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I used to have a lawn…

September 29, 2009

Well, I still have lawn, but I’m stealing some of it for garden beds. This is our first house. We’ve been here less than two years. Kirk has fretted about the condition of the lawn and the ants for most of that time. I can understand a bit. He has a toddler and wants to see her run and play. He’s thinking about adding a dog to the family. He’s a big Indy fan and likes to go out and crack his 9′ bull whip. These things require open space. Fretting about the lawn may also be a pastime that he inherited from his grandma, but I’m working on that.

I’m not opposed to lawn, as long as it remains chemical free so that I can use the clippings in my compost. About six months after we moved in, I got a sales call from a lawn spraying service. I was very naive. They said “organic” several times. With all of Kirk’s fretting about the ants, I had them come spray. I was not impressed with the whole procedure. This was when I learned organic does not equal harmless. We all have to learn somewhere. They’ve called many times since and never seem to understand my resistance to paying them to poison my yard again. The last time, I mentioned not wanting to kill the beneficial insects. That seemed to get the message across.

before

before

The garden fairy’s favorite place to play in the back yard is on these two rocks. The one on the right she can stand on and survey her kingdom. She can also reach into the garden to pick leaves from the daylilies that she dances with and uses to entice the neighbor’s cat to chase her. The rock on the left is under a very young maple tree. The garden fairy loves to hide in the trees, surrounded by leaves. Of course, running and jumping from one rock to the other is also great fun.

guord covered lilac

guord covered lilac

When I went looking for space to add a bed for next year’s squash, I first tried to capture as much sun as I could while staying to the perimeter of the yard. I lined up some rocks to mark the further edge. I asked for opinions and left the rocks for a couple weeks to get a feel for the location. It was not a great spot, but it achieved the goal of capturing the most sun at the edge of the lawn. I laid down the first layer of cardboard and newspaper and started piling in veggie scraps and spent plants.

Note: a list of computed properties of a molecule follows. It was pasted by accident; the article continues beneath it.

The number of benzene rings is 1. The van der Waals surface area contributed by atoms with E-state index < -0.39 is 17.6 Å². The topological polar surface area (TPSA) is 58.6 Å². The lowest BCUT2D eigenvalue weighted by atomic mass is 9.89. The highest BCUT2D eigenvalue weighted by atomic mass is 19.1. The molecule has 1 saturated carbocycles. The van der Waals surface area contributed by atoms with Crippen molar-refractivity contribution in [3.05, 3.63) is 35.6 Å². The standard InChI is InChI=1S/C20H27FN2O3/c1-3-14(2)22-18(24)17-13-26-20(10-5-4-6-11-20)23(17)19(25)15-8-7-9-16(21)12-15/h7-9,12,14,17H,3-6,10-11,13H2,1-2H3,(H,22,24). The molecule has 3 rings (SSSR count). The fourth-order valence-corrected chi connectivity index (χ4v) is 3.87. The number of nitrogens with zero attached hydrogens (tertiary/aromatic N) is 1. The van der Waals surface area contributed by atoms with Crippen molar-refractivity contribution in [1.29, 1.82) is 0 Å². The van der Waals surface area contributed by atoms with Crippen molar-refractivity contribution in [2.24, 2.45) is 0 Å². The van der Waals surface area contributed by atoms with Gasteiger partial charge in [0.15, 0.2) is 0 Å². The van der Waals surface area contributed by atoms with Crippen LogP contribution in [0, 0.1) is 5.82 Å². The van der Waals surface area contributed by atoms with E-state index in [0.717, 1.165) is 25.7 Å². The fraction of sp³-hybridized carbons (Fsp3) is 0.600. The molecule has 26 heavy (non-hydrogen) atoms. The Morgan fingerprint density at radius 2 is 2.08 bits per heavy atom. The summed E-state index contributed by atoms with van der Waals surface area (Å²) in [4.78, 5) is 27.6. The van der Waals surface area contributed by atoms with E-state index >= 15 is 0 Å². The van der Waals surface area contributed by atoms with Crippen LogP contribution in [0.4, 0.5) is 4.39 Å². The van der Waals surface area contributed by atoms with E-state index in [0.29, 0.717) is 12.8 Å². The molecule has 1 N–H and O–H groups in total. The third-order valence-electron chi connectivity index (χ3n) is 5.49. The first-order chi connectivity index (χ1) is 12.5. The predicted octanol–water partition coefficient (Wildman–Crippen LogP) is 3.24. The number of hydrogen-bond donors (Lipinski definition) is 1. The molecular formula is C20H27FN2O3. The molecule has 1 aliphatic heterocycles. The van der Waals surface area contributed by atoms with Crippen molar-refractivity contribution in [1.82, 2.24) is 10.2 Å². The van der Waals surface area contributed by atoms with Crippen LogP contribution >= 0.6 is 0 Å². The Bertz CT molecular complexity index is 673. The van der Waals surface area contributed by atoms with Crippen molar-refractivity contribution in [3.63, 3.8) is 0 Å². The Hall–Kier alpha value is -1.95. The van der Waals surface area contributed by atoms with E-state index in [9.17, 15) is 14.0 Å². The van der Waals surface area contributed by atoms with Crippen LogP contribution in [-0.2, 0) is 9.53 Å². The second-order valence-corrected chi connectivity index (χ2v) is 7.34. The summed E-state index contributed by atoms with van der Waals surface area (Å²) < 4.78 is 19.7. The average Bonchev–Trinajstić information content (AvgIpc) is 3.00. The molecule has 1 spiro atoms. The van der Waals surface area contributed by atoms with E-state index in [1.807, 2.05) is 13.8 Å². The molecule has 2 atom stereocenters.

tree garden

tree garden

Then, I received complaints about the location. Functional is good, aesthetically pleasing is better. It was suggested that I add garden to connect the two rocks. However, I have learned the hard way that planting flowers where the garden fairy runs is not a good idea. That spot doesn’t get much sun, either. To come up with a solution, I compromised a bit. I added planting area to connect the lilac circle, on the left,with the tree garden, on the right. That leaves the two rocks for open for the garden fairy, with a path behind the lilac for her to get back there.

The tree garden will eventually be redone. The planting design is a bit clunky for my tastes. There are two clumps of purple iris in the front with a peony behind each one. On the left is a clump of orange daylilies. On the right is a patch of low growing euonymous. A larger leaved euonymous is growing up on the tree trunk. Behind the trees is a patch of hosta. There was a small strip of wood aster, along with some other weeds, and a few lilies of the valley hiding between the wood aster and hosta. From above, it would look like a pie chart. I want things a little more natural and flowing.

edged with rocks

new bed

This is my second attempt at creating a new garden bed in this way. I’ve seen several names for it: layer gardening, sheet gardening, lasagna gardening, compost gardening. There are many articles online and many recipes. Some recipes can be planted sooner than other. I don’t follow a recipe. I just use what I’ve got; recycled cardboard and newspapers, kitchen scraps, yard wastes from pruning and spent plants, dirt from other landscaping projects or repotting houseplants, basically anything that can be composted, and time. If you do a search for composting, you’ll find many lists of what to add and what to leave out.

The time, well, I don’t require fast results. I’m new to gardening and content to take my time getting to know the plants and the soil. The process of transforming the yard into a pleasing space is probably more exciting than enjoying the finished product. I’m guessing it will be many years before I know for sure.

July 7, 2008

July 7, 2008

The first flower bed I started was around the mailbox. I’ll call it the paisley garden. The little circle of plastic yard edging came with the house and was filled in with dead annuals. Last year, I simply cleaned it out and put in red snapdragons. I didn’t want to leave it dead, but I was focused on the vegetable garden last year. This spring, I had been reading about these no dig gardens and had excess materials and energy left over from other yard projects. I also thought that if I started one of these gardens at that time, it would be ready for planting when I have plants ready to be moved and my garden budget is replenished.